It was at this point that Lavender picked one up to show her friend and the mother told us not to and wash our hands immediately.  October & I were embarrassed.  Scarlett wanted to know why we shouldn’t touch them.

Of course, I didn’t know.  And like with anything you don’t know – I googled it!

The results were shocking and concerning.

I started to freak out!

Because here are the headlines that popped up when I googled “caterpillars in spain”:

  • DANGEROUS SPANISH WILDLIFE
  • DANGER!
  • EDUCATIONAL AND WARNING VIDEO
  • CATERPILLARS CAN KILL YOU
  • ALERT OVER POISONOUS PINE CATERPILLAR SEASON
  • DOGS AND KILLER PROCESSIONARY CATERPILLARS
  • DEVSTATED DOG OWNER WARNS OF LETHAL EFFECTS

I took the girls back to the bathroom and scrubbed their hands with a kitchen sponge.  I changed their clothes.  I gave each of them Benadryl.

And I went back to searching the internet for symptoms and treatments not just warnings.  Which there were a lot of.  The lack of information on what to do if you should touch them was alarming.

The reactions in humans of touching the caterpillars or inhaling their hairs ranged from an itchy rash that lasted up to 3 weeks to anaphylactic shock.

I could feel my own tongue, eyes and hands swelling.  I popped a benedryl myself; even though I did not touch them.  I was near them!  I held Scarlett’s hand!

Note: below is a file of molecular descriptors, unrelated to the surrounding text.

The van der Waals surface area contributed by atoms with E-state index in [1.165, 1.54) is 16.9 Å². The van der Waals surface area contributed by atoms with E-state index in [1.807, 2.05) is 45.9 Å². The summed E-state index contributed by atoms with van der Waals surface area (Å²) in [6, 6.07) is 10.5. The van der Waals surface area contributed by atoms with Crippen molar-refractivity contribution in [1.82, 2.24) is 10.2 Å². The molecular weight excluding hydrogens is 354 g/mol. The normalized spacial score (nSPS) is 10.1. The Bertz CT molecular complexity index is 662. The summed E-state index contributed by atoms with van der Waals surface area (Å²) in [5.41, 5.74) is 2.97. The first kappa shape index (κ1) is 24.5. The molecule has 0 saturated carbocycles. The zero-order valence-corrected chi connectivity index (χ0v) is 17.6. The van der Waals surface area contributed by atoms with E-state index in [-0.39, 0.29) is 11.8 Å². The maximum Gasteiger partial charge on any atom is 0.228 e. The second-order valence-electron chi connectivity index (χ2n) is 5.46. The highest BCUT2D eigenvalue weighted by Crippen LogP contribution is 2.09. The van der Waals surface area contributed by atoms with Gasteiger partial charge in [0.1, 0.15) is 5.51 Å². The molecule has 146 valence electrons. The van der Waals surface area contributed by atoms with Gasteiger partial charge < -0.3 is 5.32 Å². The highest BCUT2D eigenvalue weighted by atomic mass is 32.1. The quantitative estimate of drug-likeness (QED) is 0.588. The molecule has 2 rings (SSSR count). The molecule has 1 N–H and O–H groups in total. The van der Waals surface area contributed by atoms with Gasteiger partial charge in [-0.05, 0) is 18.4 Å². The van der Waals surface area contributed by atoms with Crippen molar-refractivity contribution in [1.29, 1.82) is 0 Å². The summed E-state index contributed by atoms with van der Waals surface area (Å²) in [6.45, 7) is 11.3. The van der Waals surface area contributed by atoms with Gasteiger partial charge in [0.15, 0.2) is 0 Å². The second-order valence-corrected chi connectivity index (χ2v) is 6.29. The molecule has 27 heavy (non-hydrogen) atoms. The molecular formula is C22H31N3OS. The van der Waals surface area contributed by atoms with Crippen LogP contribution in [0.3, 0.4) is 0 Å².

These websites were warning folks to be careful of even standing under pine trees between February and April. They recommended always carrying an anti-histamine with you in the forest.

My kids were playing with them!

I know my swelling hands and eyes were psychological but I was freaking out.  I took a shower and stopped scouring the internet.  (The last story I read was of the toddler that died after one fell in his mouth while sleeping under a pine tree).

We have been picnicing in the forest; under pine trees!!!

We made the girls stay in the living room with us and watch movies.  We didn’t take them back to school.  They didn’t go to gymnastics (it’s further away from urgent care).  We stayed on the couches together until bedtime.

Jeff & I got up throughout the night to make sure they were okay.

October ended up with some itchy, irritated hands and Scarlett has a small rash on her cheeks, neck and shoulders (both her neck and shoulder were covered by her clothing) that is slightly itchy.  Lavender is fine.

My adrenaline has returned to normal; although I feel like an idiot.

I’m grateful to the mother who came to tell us.  We would have likely stayed playing with the caterpillars and I would have never given them Benadryl or been on alert for any reactions.

I’m glad we were in town and not out in the forest where no one would have seen us playing with them.

In a twist of irony, the photo’s at the top of this post were taken by Jeff nearly a week before this incident occurred.  He had found these processionary caterpillars in the forest while walking with Lavender.  He didn’t let her touch them – he thought their behavior odd.  He meant to tell me about them and look them up himself.  Instead, we spent the day cuddled up with our kids; on high alert to any sign that we should rush them into urgent care.